How should women of reproductive age be counseled, especially if they reside in areas with active Zika transmission? The Centers for Disease Control and Prevention (CDC) recommends that healthcare providers discuss reproductive life plans, including pregnancy intentions and timing, with all women of reproductive age. A reproductive life plan helps a woman think about her goals for having or not having children and how to achieve these goals. 

It is important to note that these discussions present an opportunity for couples and their providers to discuss more than just Zika virus. Healthcare providers can also use this time to discuss other preconception health behaviors, such as not using tobacco, managing chronic conditions, and screening and treating for any existing sexually transmitted infections.
If a woman wants to delay or avoid pregnancy at this time, what methods can be used to prevent pregnancy?  Women and their partners should be counseled about all contraceptive methods , including the availability and effectiveness of different methods and how to use them . Long-acting reversible contraceptive (LARC) methods, such as intrauterine devices (IUDs) and implants, are the most effective for preventing pregnancy. If another method is chosen, it is important that it be used correctly and consistently. Because Zika can also be transmitted sexually, condoms should be used the right way every time to prevent this and other sexually transmitted diseases. Condom use is particularly important if a partner has had possible Zika virus exposure or Zika virus disease. Healthcare providers should ensure that women have access to whichever method best meets their needs.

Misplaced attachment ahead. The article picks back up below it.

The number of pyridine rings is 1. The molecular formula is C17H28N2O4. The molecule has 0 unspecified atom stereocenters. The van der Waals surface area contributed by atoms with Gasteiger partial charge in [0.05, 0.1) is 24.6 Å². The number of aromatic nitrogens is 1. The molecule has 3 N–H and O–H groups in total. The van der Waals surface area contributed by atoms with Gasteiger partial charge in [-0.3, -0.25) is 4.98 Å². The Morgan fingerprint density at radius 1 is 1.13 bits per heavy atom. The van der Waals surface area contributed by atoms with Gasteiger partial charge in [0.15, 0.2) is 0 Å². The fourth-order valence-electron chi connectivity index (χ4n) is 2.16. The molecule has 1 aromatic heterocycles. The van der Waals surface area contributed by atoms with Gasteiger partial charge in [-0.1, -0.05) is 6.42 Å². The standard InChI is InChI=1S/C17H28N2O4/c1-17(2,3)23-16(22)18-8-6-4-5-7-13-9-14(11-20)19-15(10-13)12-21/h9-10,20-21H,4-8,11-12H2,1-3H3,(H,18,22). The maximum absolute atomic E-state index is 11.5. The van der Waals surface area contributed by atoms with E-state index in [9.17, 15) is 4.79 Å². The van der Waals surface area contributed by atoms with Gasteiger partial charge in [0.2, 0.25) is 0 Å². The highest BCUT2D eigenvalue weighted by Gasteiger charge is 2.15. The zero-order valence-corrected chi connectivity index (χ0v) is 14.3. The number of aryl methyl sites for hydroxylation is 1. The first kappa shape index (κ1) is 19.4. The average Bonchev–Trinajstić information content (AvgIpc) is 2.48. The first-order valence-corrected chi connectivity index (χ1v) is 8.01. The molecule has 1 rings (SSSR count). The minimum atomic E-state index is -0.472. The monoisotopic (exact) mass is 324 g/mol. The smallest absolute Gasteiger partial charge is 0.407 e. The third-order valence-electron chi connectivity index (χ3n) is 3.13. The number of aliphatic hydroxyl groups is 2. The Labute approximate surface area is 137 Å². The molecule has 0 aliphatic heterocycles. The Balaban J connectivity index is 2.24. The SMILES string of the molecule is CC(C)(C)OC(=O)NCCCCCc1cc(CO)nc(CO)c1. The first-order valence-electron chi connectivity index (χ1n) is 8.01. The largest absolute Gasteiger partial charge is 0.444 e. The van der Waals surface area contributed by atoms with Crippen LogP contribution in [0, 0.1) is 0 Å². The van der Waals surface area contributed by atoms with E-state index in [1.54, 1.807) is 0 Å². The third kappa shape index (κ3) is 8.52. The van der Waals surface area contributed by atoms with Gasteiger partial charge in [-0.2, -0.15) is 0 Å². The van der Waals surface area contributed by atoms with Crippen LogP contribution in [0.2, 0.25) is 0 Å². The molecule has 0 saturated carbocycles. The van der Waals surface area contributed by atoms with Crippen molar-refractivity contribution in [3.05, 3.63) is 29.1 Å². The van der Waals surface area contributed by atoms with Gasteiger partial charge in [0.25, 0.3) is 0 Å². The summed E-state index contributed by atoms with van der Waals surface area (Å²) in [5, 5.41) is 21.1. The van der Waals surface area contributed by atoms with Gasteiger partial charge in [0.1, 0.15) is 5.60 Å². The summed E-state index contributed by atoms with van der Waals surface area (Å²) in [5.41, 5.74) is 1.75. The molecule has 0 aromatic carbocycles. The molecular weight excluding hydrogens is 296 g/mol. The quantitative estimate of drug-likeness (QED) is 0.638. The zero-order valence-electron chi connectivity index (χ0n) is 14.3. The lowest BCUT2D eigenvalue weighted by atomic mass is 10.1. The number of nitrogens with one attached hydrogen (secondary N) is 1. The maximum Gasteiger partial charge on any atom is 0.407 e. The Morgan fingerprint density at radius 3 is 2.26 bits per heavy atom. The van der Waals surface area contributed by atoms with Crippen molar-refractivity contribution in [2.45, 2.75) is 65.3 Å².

Further information is available at 
CDC's Contraception  and  CDC's Contraceptive Guidance for Healthcare Providers  webpages.

How should couples who want to conceive and live in areas with active Zika virus transmission be counseled for preconception care? If a woman and her partner decide that pregnancy is an option now or at some point in the next year, they should discuss with their healthcare providers the risks of Zika virus transmission, as well as ways that women and their partners can protect themselves from getting Zika during pregnancy. This discussion should include:
  • An assessment of the risk of Zika exposure, including the presence of mosquitoes in and around the home, levels of local transmission of Zika, and practiced protective measures;
  • Signs and symptoms of Zika;
  • Possible adverse outcomes of Zika infection during pregnancy; and
  • Personal factors that might influence the timing of pregnancy: fertility, age, reproductive history, medical history, personal values/preferences.
Taking protective measures has been demonstrated to reduce the risk of vector-borne diseases, however, it might not be possible to completely eliminate the risk of Zika virus exposure during conception or pregnancy. The decision on timing of pregnancy is a personal decision and should be made by women or couples in consultation with their healthcare provider.

It is also VERY important for couples to be given information about other actions they should take to reduce their risk for poor birth outcomes. These include not using tobacco products, avoiding alcohol, managing chronic conditions, treating sexually transmitted infections, not taking medications that are teraterogenic, and being at a healthy body weight. Learn more at www.showyourlovetoday.com
New Blog Post!

In this passionate blog, " GOP Excludes Birth Control From Zika Bill, Playing Political Games with Children's Health,"  Slate staff writer Christina Cauterucci discusses how a lack of funding for the distribution of contraceptives -- a pillar in the CDC's Zika Response Plan -- puts future children at risk for severe birth defects.

UPDATE: Congress agreed to allocate $1.1 billion to combat Zika on September 28, 2016.